hid this post if possibly misdirected


#13
Tripredacus

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it is true, that it violates the EULA... how ever, depending on the circumstances it may be legal. I have a computer which I bought, came with a copy of XP and a key. My sister destroyed the CD and I now needed to format my computer. Well I wasn't going to pay more money for Xp, so I went a head a got my hands on a new copy of XP SP3 (My comp came with SP2) by downloading it. (Technically this is legal as Microsoft does not and never had distributed this product directly to its costumers, they only sold keys. As long as you use a legal key which you paid for, the source of the software doesn't mater. ) my key did not work for the product. So I did this, makes no difference. If I had downloaded the right product I would have activated it right away (took just about the same amount of time) and then upgraded to what I currently have atm.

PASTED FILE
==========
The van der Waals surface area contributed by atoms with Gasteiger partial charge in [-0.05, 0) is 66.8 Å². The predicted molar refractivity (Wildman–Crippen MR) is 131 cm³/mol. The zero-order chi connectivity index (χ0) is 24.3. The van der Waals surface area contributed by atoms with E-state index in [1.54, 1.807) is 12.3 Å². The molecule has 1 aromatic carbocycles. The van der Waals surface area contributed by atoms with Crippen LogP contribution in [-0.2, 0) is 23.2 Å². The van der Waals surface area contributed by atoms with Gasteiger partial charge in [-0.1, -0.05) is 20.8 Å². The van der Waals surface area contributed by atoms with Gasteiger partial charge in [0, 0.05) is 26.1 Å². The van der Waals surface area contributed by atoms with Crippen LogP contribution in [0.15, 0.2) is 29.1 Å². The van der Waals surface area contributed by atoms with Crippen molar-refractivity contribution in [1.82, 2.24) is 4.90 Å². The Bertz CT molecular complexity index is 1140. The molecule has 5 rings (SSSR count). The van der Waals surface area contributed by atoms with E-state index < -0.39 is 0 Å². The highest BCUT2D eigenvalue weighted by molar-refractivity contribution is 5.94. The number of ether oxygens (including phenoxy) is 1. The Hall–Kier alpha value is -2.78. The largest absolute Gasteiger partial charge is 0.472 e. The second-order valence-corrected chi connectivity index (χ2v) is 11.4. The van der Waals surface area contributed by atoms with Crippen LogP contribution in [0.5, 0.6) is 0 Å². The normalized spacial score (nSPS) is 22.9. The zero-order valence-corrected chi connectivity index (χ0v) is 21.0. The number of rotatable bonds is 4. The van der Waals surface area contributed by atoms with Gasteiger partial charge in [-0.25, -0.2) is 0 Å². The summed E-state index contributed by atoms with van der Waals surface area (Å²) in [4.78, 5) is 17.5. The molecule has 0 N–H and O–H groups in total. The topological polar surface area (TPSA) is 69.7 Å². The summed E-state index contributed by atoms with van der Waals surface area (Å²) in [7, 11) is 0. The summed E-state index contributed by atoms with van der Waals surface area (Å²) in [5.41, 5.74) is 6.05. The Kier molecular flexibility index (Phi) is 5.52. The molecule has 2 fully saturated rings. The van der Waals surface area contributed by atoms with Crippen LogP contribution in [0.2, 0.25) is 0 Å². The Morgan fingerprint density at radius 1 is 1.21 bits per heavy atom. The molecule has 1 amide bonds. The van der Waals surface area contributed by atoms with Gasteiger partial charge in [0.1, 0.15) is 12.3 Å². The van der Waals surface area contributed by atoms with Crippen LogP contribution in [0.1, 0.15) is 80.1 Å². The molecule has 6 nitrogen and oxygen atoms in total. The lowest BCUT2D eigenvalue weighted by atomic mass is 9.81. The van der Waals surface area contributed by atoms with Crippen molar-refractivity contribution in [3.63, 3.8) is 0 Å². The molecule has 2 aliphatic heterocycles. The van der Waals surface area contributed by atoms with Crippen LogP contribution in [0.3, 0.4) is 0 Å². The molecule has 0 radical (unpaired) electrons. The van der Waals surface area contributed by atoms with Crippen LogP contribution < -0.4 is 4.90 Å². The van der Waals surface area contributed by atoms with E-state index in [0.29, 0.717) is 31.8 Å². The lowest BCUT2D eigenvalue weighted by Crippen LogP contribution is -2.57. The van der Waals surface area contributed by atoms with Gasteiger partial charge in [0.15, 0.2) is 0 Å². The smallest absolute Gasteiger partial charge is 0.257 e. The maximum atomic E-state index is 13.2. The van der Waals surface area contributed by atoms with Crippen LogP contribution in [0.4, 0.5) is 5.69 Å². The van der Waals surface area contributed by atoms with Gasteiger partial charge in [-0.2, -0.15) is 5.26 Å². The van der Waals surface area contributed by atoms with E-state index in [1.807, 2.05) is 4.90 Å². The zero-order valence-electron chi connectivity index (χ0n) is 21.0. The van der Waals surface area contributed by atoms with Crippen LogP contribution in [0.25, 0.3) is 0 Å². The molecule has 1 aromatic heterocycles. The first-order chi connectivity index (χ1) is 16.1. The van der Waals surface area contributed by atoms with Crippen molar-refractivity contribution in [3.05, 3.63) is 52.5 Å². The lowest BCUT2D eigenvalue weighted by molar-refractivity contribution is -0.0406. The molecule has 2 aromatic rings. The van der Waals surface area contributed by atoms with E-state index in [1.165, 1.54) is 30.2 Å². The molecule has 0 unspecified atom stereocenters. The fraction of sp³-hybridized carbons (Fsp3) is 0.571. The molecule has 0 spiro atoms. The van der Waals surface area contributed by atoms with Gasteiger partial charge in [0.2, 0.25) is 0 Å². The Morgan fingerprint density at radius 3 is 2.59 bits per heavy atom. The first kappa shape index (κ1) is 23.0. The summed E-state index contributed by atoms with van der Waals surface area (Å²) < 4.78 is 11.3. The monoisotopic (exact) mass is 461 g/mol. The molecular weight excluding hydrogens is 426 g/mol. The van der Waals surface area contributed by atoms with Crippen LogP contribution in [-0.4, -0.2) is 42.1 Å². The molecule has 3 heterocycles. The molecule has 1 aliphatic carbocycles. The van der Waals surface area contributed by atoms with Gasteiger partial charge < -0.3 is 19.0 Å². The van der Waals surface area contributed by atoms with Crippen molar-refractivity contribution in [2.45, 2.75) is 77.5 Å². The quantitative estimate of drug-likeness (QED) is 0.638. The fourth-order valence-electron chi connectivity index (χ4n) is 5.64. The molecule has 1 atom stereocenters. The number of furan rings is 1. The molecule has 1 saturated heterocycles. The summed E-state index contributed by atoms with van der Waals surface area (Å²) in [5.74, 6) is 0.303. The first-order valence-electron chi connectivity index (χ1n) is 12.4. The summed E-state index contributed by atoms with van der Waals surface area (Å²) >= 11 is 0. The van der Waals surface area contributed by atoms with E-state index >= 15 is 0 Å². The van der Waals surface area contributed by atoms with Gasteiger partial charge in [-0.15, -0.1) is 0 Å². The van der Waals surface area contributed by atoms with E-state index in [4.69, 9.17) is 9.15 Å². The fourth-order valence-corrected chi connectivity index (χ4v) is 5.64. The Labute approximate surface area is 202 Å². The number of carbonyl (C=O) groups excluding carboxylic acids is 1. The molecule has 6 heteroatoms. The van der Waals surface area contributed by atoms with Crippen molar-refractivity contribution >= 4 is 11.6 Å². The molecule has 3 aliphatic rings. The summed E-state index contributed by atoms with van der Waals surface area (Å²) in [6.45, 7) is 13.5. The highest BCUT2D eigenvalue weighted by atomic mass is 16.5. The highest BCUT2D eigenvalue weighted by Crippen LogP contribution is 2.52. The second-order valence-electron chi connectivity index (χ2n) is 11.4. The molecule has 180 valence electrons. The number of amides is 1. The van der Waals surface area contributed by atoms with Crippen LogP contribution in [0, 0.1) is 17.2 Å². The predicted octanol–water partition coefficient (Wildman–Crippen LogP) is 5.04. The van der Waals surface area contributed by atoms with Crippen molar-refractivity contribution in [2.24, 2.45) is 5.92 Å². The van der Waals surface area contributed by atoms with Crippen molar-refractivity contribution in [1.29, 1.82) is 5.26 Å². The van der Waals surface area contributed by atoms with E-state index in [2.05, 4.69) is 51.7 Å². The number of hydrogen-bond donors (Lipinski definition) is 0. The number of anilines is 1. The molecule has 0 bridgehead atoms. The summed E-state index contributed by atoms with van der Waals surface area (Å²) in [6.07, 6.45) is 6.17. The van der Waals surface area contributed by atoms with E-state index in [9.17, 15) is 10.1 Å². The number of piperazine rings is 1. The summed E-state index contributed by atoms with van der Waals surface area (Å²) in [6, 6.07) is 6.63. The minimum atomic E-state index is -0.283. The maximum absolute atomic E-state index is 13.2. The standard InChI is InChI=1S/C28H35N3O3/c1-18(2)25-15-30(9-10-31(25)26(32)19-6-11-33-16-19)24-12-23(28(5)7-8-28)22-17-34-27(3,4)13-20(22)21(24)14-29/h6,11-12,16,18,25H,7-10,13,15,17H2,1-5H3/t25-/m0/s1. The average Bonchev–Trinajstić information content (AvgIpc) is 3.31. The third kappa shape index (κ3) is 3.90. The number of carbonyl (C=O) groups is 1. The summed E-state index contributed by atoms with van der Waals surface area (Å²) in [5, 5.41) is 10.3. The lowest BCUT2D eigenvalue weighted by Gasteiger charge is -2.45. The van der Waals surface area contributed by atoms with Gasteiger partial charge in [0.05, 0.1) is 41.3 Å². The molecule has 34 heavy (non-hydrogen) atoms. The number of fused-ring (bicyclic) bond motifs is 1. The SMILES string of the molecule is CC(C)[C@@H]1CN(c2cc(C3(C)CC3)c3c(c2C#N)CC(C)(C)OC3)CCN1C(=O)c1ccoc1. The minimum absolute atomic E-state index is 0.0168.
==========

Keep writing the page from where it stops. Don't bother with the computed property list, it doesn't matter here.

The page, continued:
The downloading of an OS isn't about whether or not you have a COA or license. Its more related to a product that is only legally available from one source. As everyone breaks their Windows EULA by modifying their OS, but even more so by redistributing it outside of official channels.
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#14
Yoko Ono

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In my experience all you have to do is install with a OEM copy of Windows and see if it activates if it does no problem. Even if you call MS they are pretty lenient just tell them you changed out a motherboard and they will set you up with activation. You can only try.

#15
cluberti